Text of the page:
Friday Fictioneers: Non-Believers (6.22.12/Story 4)

Stumbled upon the Blog of Madison Woods and discovered her fabulous idea for Flash Fiction: Friday Fictioneers! A great way to generate ideas, and receive opinions, praise, critiques, etc. from fellow writers.

The goal is to write a 100 word story inspired by a picture that is posted every Wednesday. On Friday, we post our stories, and indulge in everyone’s short pieces. Interesting fun!

Her Site:

This week’s inspiration:

My story (Enjoy!):


Bobby said stones could talk.

I didn’t believe him.

I had to prove him wrong.

I walked to the bus, sat in the back row, and according to my compass, we were headed north. Next thing, I was waking up alone as the driver announced, “Last Stop.” I didn’t know where we were, but I wasn’t scared. I heard running water, ran, and eventually found the stream.  Stones everywhere. I put my arms up in a V and concentrated hard. Nothing. They rejected me, but a dragonfly landed and screamed my name. I ignored it, and no one believed me.

(Open to constructive criticism, of course)




Tribute to The Black Arts Movement (BAM)

Clean out the world for virtue and love,

Let there be no love poems written

until love can exist freely and


-Amiri Baraka

I’m unsure how well known the Black Arts Movement is, because it is so controversial, but it is a movement I have learned to truly respect!

I DO NOT agree with all of their views, but I believe this group of artists has produced some of the most powerful poetry I have ever read. A lot of BAM works come from an extremely angry place, and anger is a fierce emotion. Some would say it’s an emotion that does not have a place in poetry, simply because it’s harsh, based on fear, and often considered base, but that doesn’t make BAM poetry any less beautiful to me. It is very honest, and most like confessional poetry.

You can find a decent amount of info about the movement on Wikipedia and much more if you do a little research, but the Black Arts Movement is the artistic side of the Black Power Movement. It came to existence in the 1960’s in the wake of the Malcolm X’s assassination. Amidst a tumultuous atmosphere of political and social unrest,  Amiri Baraka began BAM in Harlem, with his seminal poem “Black Art.” It’s an ars poetica  that lays the foundation for his ideas and the Black Arts Movement, in general. “Black Art” easily lends itself to being the authoritative text of the movement and serves as a manifesto, as it is undoubtedly, the Black poem—and the blueprint for all Black Art of the movement. It is militant, boisterous, angry, proud, demanding, and no holds-barred. There is cursing, violence, blasphemy against God, poetry, and poet, pure unadulterated hate, and also love. Needless to say, his writing receives a significant amount of negative attention as it is typical of his works to express hateful, racist, classist, sexist, anti-Semitic, anti-establishment, anti-African American, anti-peace until we can all have peace ideas, making his work exclusionary to almost all, except those who agree with his ideas of what it means to be Black.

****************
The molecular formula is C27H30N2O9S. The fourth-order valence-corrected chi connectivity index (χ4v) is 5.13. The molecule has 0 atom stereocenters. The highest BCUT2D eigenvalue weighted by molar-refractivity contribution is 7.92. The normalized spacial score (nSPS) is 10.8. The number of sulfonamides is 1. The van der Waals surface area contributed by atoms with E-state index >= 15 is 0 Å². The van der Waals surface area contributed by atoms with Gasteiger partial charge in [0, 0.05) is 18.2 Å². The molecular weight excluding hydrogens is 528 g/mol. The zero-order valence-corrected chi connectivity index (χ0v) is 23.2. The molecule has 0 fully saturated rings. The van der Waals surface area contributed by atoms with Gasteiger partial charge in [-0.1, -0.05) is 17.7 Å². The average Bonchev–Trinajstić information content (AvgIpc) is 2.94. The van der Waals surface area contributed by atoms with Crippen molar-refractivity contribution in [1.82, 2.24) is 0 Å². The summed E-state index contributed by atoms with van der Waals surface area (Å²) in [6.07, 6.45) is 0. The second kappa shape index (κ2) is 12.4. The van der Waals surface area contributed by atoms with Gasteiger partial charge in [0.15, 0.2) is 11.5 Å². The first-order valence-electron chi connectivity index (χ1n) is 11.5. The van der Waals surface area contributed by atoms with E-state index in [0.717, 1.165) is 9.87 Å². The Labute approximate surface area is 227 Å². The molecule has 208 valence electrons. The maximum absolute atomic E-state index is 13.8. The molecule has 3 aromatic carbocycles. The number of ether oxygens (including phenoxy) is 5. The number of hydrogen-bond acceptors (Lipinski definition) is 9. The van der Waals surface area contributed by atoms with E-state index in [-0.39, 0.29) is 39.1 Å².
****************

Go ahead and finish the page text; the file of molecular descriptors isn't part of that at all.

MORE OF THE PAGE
Yet, when reading this poem, I do believe it’s important to question what it truly means to be Black and what it means to be White. I don’t think he is referring to races at all, but using Black and White as concepts, modes of thinking, and ways of being. BAM may appear as a counter culture, but I do think BAM writers were intent on establishing a new culture with new meanings for the terms Black and White.